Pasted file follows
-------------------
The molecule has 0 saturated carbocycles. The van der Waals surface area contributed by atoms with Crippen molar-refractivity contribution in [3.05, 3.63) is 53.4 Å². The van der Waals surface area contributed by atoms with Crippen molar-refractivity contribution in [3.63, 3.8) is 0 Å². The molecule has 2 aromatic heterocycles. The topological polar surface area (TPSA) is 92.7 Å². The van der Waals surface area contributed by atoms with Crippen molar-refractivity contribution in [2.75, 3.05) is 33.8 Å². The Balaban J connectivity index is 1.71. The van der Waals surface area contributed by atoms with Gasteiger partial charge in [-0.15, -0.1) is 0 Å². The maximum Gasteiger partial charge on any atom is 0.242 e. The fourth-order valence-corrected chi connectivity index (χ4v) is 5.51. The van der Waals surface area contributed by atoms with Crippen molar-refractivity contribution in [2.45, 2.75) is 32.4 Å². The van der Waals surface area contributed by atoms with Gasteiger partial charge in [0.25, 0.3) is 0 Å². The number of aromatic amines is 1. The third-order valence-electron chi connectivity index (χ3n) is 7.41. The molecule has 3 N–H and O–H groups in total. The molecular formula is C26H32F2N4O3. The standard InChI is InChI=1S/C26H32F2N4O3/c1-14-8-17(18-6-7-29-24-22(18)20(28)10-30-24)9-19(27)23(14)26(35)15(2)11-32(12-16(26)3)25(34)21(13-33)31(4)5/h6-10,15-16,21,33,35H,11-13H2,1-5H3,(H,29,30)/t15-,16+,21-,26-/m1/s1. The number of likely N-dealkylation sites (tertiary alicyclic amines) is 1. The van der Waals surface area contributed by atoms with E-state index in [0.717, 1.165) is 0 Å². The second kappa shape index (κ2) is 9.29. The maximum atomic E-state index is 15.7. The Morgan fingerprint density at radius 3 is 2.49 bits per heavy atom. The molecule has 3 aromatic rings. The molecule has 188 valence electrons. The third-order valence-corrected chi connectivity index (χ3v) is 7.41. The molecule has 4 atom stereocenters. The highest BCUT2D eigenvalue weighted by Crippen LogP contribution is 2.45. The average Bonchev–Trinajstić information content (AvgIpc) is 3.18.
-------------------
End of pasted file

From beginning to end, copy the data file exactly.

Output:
The molecule has 0 saturated carbocycles. The van der Waals surface area contributed by atoms with Crippen molar-refractivity contribution in [3.05, 3.63) is 53.4 Å². The van der Waals surface area contributed by atoms with Crippen molar-refractivity contribution in [3.63, 3.8) is 0 Å². The molecule has 2 aromatic heterocycles. The topological polar surface area (TPSA) is 92.7 Å². The van der Waals surface area contributed by atoms with Crippen molar-refractivity contribution in [2.75, 3.05) is 33.8 Å². The Balaban J connectivity index is 1.71. The van der Waals surface area contributed by atoms with Gasteiger partial charge in [-0.15, -0.1) is 0 Å². The maximum Gasteiger partial charge on any atom is 0.242 e. The fourth-order valence-corrected chi connectivity index (χ4v) is 5.51. The van der Waals surface area contributed by atoms with Crippen molar-refractivity contribution in [2.45, 2.75) is 32.4 Å². The van der Waals surface area contributed by atoms with Gasteiger partial charge in [0.25, 0.3) is 0 Å². The number of aromatic amines is 1. The third-order valence-electron chi connectivity index (χ3n) is 7.41. The molecule has 3 N–H and O–H groups in total. The molecular formula is C26H32F2N4O3. The standard InChI is InChI=1S/C26H32F2N4O3/c1-14-8-17(18-6-7-29-24-22(18)20(28)10-30-24)9-19(27)23(14)26(35)15(2)11-32(12-16(26)3)25(34)21(13-33)31(4)5/h6-10,15-16,21,33,35H,11-13H2,1-5H3,(H,29,30)/t15-,16+,21-,26-/m1/s1. The number of likely N-dealkylation sites (tertiary alicyclic amines) is 1. The van der Waals surface area contributed by atoms with E-state index in [0.717, 1.165) is 0 Å². The second kappa shape index (κ2) is 9.29. The maximum atomic E-state index is 15.7. The Morgan fingerprint density at radius 3 is 2.49 bits per heavy atom. The molecule has 3 aromatic rings. The molecule has 188 valence electrons. The third-order valence-corrected chi connectivity index (χ3v) is 7.41. The molecule has 4 atom stereocenters. The highest BCUT2D eigenvalue weighted by Crippen LogP contribution is 2.45. The average Bonchev–Trinajstić information content (AvgIpc) is 3.18.